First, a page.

I recently had a friend from Slovenia email and ask about my method for finishing my tooled leather. I’ve wanted to take the time to write this information and answering that email has given me the perfect opportunity.
I want to share this here to thank the followers of this blog and especially all my customers. Please read with my hope that you will find this useful in your work…
My process for finishing tooled leather is as follows.
When tooling has dried, apply Neatsfoot, or olive oil with a piece of saddle shearling fleece sheepskin (used to line western saddles) which has been trimmed to about 15mm and roughly 70mm x 100mm. I apply the oil with one half of the fleece as evenly as I can in a circular motion and then immediately use the un-soaked half, or another piece of fleece, to wipe and even out the oil application. You can let the work sit for a brief time and allow the oil to penetrate somewhat. You don’t have to leave it overnight as some people claim.
I use nitrocellulose lacquer that is made for finishing guitars to seal the surface and provide a resist for the antique (Fiebing’s, I like the tan color for most things, Dark Brown for brown colored skirting). Use a piece of fleece for this lacquer also. It will take some practice to get this mastered. You don’t want it to be thickly applied. I do the same with lacquer as with oil, wiping it with a cleaner piece of fleece before it can start to dry. Lacquer dries extremely fast and will become messy and sticky if you let it build up. You don’t want to be able to see a coat of lacquer on the leather the way you would with paint or varnish on wood. This film of lacquer will be dry in minutes, and you can move straight on to apply the antique paste. Again, no waiting overnight as some would tell you. Lacquer is not very flexible and will crack if it is applied to thick. If you’ve seen an old guitar with a crazed/cracked finish you will understand what I mean.
I thin my antique paste to the consistency of thick cream. It is left thick enough that it won’t run off from a paint brush. I use mineral spirits, a paint thinner here in the US known as Naphtha. Any type of mineral spirit paint thinner will work. I apply the antique with a natural boar bristle sash type of round paint brush. These I believe are more common in Europe. With this type of brush, I can pounce, or push the antique down into all the cuts and details. If the paste is left as thick as it comes from the manufacturer it will not flow into the work the way I want it to or be able to be cleaned off sufficiently. Work quickly, and on most pieces bigger than a wallet it is good to work in sections, so it won’t start to dry and be more difficult to wipe off.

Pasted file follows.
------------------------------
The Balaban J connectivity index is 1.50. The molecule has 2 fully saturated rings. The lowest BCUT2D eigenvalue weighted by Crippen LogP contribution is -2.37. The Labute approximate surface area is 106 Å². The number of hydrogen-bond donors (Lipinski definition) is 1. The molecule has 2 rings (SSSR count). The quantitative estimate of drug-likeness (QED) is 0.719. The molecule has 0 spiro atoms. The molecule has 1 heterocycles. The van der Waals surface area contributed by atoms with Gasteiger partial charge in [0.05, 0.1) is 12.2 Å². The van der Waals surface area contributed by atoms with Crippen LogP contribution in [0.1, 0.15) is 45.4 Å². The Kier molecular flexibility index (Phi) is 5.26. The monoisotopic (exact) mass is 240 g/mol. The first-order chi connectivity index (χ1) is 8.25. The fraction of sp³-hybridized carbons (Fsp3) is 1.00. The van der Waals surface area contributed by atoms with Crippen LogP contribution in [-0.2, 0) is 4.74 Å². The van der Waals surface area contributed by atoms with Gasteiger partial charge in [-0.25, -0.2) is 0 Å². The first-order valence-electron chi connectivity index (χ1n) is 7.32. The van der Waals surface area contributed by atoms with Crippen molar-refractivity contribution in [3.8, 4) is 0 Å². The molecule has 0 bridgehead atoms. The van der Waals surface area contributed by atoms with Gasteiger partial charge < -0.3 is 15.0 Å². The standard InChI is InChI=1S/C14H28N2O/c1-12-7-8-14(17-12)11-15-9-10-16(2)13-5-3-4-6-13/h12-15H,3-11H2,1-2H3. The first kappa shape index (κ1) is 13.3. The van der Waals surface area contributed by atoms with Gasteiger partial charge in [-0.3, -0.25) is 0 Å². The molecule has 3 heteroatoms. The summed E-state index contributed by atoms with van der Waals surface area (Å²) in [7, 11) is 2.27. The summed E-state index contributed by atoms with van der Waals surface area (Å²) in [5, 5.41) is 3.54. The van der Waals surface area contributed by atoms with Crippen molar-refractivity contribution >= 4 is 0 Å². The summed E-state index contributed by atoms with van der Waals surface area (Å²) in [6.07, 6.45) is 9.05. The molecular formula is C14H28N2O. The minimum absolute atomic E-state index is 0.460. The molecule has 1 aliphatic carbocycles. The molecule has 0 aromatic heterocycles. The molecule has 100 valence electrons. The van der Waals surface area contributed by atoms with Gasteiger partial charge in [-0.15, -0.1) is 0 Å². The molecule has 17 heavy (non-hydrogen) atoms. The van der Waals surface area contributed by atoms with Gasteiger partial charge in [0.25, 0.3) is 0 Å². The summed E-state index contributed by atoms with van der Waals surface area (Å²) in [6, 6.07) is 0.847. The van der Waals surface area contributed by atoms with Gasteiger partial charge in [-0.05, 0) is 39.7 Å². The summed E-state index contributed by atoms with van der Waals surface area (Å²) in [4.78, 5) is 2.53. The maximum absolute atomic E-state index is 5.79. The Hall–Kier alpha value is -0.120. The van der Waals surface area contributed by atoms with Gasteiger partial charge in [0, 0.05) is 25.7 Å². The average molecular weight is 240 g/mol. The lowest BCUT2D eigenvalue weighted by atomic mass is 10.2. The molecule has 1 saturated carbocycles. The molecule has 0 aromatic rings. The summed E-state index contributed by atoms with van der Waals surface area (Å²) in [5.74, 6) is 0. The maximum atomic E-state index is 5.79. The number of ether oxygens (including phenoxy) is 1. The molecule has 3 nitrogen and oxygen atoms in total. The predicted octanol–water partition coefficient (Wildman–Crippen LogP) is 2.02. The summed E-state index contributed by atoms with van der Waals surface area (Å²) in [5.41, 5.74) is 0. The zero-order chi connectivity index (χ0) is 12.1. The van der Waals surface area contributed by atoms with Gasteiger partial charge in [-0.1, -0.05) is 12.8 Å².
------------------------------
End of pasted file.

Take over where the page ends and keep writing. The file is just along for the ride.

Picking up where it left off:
When the antique has been evenly spread and worked into the tooling, I first wipe the excess off with paper towel, then follow immediately with a larger piece of fleece which is left at its full length. The idea is to remove as much of the paste as possible. This piece of fleece will become filled with the antique paste and must be replaced as it fails to remove the paste from the details. I later trim this fleece to be able to use it for other applications such as the Fiebing’s Bagcoat that I use as the final topcoat.
Bagcoat and Tancoat are very similar. Bagcoat is thinner, and I prefer the way it looks as well as the way it goes on. Tancoat can be used. I apply this topcoat with a piece of fleece also, spreading it with a piece that has been trimmed, and then wiping it off with a full thickness piece to create the thinnest film possible. These products leave a beautiful lustrous result; however, they are not durable or water resistant. If used by themselves without the lacquer the work will spot if water is dripped on it. The smallest drop will cause water spotting. This does not happen if lacquer is applied first.
Thanks for checking in, and please leave comments and questions so I can get an idea of the things you folks would like to see covered in future posts on this blog